Children in the Middle Ages
Written by Simon Newman
History - Middle Ages
Children in the Middle Ages, if they survived past early childhood, sometimes led lives full of turmoil and anguish. Most children did not have the privilege of living the lighthearted and blissful lifestyle that many children experience in current times. Because the time period was full of poor diet and sickness, the lifespan was cut short for many before they even reached adolescence. Also, many children did not experience hours of playtime because they were put to work in order to help their families.
Some historians have estimated that up to a quarter of infants born in Medieval times died before they even lived for a full year. Generally, most infant deaths occurred as a result of accidents or disease. Of course, children who came from poorer families experienced a higher rate of infant mortality because it was harder for poorer families to obtain medical help or health care. Healthy infants were usually seen as a special gift from God. Saintly and biblical names were popular for children in the Middle Ages.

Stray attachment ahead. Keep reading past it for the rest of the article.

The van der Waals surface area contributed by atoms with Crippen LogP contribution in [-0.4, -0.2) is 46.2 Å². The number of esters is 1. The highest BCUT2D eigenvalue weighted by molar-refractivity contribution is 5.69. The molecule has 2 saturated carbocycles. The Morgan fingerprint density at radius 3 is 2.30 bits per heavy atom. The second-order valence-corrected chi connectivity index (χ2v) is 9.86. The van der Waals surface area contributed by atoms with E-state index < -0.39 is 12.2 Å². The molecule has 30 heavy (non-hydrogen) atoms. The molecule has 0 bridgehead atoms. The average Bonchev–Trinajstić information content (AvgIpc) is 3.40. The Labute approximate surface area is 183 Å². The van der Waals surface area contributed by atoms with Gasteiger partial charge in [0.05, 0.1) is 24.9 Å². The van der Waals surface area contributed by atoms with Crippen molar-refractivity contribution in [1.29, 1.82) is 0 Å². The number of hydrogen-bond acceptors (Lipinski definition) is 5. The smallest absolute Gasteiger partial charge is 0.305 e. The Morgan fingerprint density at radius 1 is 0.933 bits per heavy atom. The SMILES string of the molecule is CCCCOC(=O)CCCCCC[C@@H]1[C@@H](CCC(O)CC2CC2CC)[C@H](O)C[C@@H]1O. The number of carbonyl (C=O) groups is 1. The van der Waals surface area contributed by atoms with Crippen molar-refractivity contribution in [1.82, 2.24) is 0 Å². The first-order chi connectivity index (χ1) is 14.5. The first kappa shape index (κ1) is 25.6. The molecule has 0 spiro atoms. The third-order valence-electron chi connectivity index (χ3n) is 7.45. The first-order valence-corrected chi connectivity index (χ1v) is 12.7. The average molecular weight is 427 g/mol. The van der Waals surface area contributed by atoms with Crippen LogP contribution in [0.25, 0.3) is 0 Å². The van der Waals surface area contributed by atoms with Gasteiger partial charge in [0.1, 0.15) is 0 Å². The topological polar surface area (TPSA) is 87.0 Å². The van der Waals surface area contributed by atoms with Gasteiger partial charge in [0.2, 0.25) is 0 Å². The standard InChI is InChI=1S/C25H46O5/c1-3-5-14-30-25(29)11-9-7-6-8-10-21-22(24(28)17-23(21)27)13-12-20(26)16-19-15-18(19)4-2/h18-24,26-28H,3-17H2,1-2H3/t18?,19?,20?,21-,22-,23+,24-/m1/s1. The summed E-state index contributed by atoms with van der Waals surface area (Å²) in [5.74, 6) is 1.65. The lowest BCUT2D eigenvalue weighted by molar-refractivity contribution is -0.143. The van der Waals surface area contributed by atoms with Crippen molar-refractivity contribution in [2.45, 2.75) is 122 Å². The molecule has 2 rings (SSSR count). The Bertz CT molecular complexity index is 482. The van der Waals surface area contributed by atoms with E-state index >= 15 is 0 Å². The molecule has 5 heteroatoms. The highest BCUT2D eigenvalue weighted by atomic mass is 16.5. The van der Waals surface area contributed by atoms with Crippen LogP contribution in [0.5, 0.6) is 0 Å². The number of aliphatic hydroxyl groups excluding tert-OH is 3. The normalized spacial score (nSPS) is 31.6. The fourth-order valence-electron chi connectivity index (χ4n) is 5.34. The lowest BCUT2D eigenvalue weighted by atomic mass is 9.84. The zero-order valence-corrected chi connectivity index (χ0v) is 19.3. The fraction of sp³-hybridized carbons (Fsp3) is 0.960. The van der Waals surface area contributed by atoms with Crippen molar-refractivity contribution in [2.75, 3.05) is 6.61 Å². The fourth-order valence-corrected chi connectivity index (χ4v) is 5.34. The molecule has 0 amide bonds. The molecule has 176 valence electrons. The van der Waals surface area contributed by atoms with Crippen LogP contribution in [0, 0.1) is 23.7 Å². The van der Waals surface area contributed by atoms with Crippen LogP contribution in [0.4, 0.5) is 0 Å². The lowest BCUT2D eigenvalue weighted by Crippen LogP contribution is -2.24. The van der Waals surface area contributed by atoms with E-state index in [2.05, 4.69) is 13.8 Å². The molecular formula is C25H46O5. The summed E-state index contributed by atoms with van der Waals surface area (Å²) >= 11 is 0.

Babies and Early Childhood
Babies were sometimes swaddled. Swaddling was the process of wrapping a baby in linen strips with the baby’s arms held tight to his body and his legs together. Swaddling was done in order to help a baby’s legs and arms grow straight. Swaddling also helped keep the baby out of trouble as he was unable to move. Infants were not swaddled for long periods of time, so it did not harm them.
They were let free of their swaddle restrictions often and set down to crawl. Sometimes a baby’s swaddling was taken off entirely when the baby was able to sit up freely. Of course, as with any cultural practice, swaddling was not necessarily prevalent among all Medieval cultures. For instance, it is supposed that Irish children in the Middle Ages were never swaddled.